On August 30, the U.S. Millennium Challenge Corporation (MCC) and the government of Nepal held a quiet joint ceremony to start the clock on the implementation of MCC projects in Nepal. The once controversial U.S. program has largely slipped from the public’s eye in the years following its ratification by the Nepali Parliament.
Although little more than an afterthought for some, and a regrettable fait accompli for others, the streets of Kathmandu still bear witness to the fierce opposition to the MCC, which brought thousands into the streets to express frustration at their government’s decision to accept the U.S. grant. Anti-American graffiti still adorns the occasional wall. And now that the dust is once again unsettled – this time literally, as construction begins – it might be time to look at some key lessons for understanding and handling international deals amid growing geopolitical tension.
The MCC was created by U.S. legislation in 2004 to provide “independent” foreign aid outside the purview of USAID, as well as the departments of state and treasury. According to its website, the MCC is actively operating in 22 countries, including six in the Asia-Pacific: Nepal with a $500 million grant, Solomon Islands ($20 million), Mongolia ($350 million), Indonesia ($649 million), Kiribati ($29 million), and Timor-Leste ($420 million). Additional funding is provided by the recipient countries; in Nepal’s case an extra $197 million was contributed to the projects.
According to the official description from the MCC, the compact with Nepal “aims to maintain road quality, increase the availability and reliability of electricity, and facilitate cross-border electricity trade between Nepal and India.” So why did this half-a-billion-dollar grant become so controversial?
Despite pledges “to insulate the funds from U.S. strategic foreign policy,” MCC grants are, in some quarters – both inside and outside Nepal’s Parliament – viewed as U.S. interference, even as a lurking form of U.S. imperialism.
Independent Kathmandu-based journalist Tanka Dhakal, explained that many people saw the MCC program as opening the door to U.S. influence at the expense of Nepal’s national interest. Political parties capitalized on the uncertainty of the process and stoked “nationalist politics to gain power by using MCC, whether by supporting or opposing [it].”
Tensions between China and the United States, and between India and China, have imbued many development projects with suspicions, and the furor over the Nepali MCC grant is no different. In Nepal, one opposing argument that never truly went away was that, despite what the Americans officially said, the MCC was in fact a piece in the Indo-Pacific Strategy (IPS) architecture designed to check China. In that light, the MCC grant was viewed as a U.S. counterweight to the Chinese Belt and Road Initiative that would needlessly further embroil Nepal in power politics – the same dilemma Nepal has over its history tried so hard to avoid with its non-aligned foreign policy and its membership in the Non-Aligned Movement before that.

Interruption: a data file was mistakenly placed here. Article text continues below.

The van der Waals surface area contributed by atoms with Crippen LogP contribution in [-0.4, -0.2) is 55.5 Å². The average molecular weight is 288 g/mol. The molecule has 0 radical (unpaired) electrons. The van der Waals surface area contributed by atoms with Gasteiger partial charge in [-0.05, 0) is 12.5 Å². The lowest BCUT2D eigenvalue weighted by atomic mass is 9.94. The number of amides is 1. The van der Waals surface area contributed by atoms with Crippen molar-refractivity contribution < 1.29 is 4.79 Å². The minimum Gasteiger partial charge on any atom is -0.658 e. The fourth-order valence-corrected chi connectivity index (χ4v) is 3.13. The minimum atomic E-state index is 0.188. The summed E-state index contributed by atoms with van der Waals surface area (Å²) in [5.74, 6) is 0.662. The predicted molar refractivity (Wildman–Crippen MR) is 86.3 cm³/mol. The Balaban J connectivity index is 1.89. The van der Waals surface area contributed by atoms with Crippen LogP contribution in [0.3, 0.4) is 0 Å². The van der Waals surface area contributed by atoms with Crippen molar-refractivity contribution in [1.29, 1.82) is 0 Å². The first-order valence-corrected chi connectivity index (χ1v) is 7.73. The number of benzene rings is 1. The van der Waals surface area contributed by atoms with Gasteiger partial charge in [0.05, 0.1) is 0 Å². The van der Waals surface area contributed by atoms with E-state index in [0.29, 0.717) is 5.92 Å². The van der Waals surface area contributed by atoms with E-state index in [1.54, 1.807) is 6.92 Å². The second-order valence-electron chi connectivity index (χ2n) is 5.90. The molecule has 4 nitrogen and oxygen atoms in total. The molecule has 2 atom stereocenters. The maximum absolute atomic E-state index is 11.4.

U.S. officials have not been particularly successful in assuaging these suspicions either, with some top U.S. diplomats publicly casting doubt on whether MCC is indeed insulated from U.S. foreign policy, in particular the contentious IPS. Furthermore, in 2022, the U.S. Nepal Embassy had to walk back comments from Donald Lu, the assistant secretary of state for South and Central Asia, who is reported to have said that “if Nepali political leadership failed to endorse the MCC compact grant within the stipulated deadline of February 28, the U.S. would be forced to review its ties with Nepal.”
In contrast to the heated debate and protests that surrounded its passage, the implementation of the MCC has seen far less attention. With a formal deadline of no more than five years to complete the projects, the Millennium Challenge Account Nepal – the overseeing authority – is keen to get started. And already the acquisition process has begun in the district southwest of Kathmandu. A look into the experience of similar projects in Nepal makes clear that the implementation phase, especially land acquisition, will face resistance and delays; being so highly politicized already, the initial progress of the MCC will likely be protracted.
Notwithstanding the bureaucratic and logistical practicalities of implementing large-scale road and high voltage powerline projects, on a political level there surely must be a lot to reflect on in Washington, with such fierce public backlash as well as geopolitical pushback.
When I put that to a MCC spokesperson, they said Nepal was among their “largest and most challenging compacts.” For the MCC, the Nepal Compact brought home the need to stay on message and to ensure the grant was widely understood.
As the MCC assesses candidates for fiscal year 2024, looking into countries like Samoa, Vanuatu, Yemen, Chad, and Bangladesh, it remains to be seen how the MCC will apply hard-won lessons from Nepal about how to manage the diplomatic strife that has dogged this program.